our unrolled variant with GHC and enable optimisation then
the compiler will be able to optimise better
and, going back to the real Fraskell code, we see a speed
improvement of 2025%! Hoorah!
We can also perform some simplifications on the code. one of
the easiest that provides a significant speed improvement
(due to (^) not being strict in its first
argument) is transforming e^2 to
let x = e in x * x . Between this and the
unrolling, hand tweaked code can get a more than order of
magnitude improvement.
However, things are not ideal. It takes us some effort to
produce this unrolling and perform this simplification,
and the resulting code is harder to
read. Worse still, changing the bound on iterations means we
now have to make drastic changes to our code. What would be
nice is if we could get the speed of the unrolled version
with the clarity of code of the original.
Template Haskell
Enter metaprogramming! If you whisper the magic words (OK,
OK, that's "DTEMPLATE_HASKELL") while compiling Fraskell
with a recent CVS snapshot of GHC then rather than the
function being compiled as normal it gets intercepted by
Template Haskell.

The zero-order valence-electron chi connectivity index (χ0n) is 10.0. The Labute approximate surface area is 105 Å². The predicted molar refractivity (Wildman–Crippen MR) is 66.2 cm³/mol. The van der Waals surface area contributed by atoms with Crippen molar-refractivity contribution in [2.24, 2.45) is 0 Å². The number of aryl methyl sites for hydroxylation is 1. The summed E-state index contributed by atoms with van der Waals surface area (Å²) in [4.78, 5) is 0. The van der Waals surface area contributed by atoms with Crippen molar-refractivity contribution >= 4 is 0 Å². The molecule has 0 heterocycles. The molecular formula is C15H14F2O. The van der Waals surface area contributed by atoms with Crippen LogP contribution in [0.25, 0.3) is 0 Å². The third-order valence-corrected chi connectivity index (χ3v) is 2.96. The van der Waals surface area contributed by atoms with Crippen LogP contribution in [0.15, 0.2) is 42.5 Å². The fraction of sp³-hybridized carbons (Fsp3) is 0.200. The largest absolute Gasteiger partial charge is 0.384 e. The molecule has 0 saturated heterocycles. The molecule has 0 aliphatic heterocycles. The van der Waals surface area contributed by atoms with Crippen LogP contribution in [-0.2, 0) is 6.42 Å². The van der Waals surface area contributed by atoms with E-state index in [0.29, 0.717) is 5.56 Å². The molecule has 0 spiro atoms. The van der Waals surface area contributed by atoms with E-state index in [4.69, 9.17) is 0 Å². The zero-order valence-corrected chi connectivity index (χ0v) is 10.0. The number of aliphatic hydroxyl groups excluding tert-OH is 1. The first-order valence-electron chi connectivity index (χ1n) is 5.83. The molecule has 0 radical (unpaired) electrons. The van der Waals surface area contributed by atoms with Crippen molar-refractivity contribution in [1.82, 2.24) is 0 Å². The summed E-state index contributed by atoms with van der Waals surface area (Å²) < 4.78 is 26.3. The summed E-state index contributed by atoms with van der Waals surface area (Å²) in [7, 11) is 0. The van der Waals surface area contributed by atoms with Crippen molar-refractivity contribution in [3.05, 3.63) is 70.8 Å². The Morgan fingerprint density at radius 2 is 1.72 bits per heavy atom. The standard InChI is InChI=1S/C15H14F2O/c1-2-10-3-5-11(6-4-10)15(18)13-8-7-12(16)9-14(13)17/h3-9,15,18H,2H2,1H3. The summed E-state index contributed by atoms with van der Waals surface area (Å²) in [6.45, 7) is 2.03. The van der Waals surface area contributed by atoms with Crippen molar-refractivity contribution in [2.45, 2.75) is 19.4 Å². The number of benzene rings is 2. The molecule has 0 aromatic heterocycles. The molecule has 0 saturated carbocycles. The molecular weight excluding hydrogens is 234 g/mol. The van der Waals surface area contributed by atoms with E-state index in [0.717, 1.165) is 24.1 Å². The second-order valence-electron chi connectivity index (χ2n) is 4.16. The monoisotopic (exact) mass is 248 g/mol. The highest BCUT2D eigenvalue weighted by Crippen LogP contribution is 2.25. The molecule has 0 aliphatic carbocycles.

This provides us with the abstract syntax tree of the
function, so we can then use normal Haskell functions to
automate the unrolling before splicing the new definition
back in. The actual transformation used isn't exactly as
explained above as it proves to be easier to implement a
slightly different transformation. For the implementation
details see the source code and documentation, linked to
below.
Some numbers
So how well does it work? These numbers, from generating
a 1152x864 image on an AMD Athlon(tm) XP 2200+, show an
almost order of magnitude speedup:
Building nonTH version
real 0m17.171s
user 0m16.440s
sys 0m0.720s
Running nonTH version
real 0m27.045s
user 0m26.890s
sys 0m0.110s
Building TH version
real 0m29.685s
user 0m28.310s
sys 0m1.240s
Running TH version
real 0m3.571s
user 0m3.420s
sys 0m0.130s
Comparing outputs
All done!
The code and documentation
Finally, the code (Fraskell
0.2.0) is
available (released under the GNU GPL v2) if you want to
have a play, as is the
documentation
of the Template Haskell
utilities, including the Unroll and
Simplify modules.
Should you still want it, the
Fraskell 0.1.0 release is
also still available (also released under the GNU GPL v2).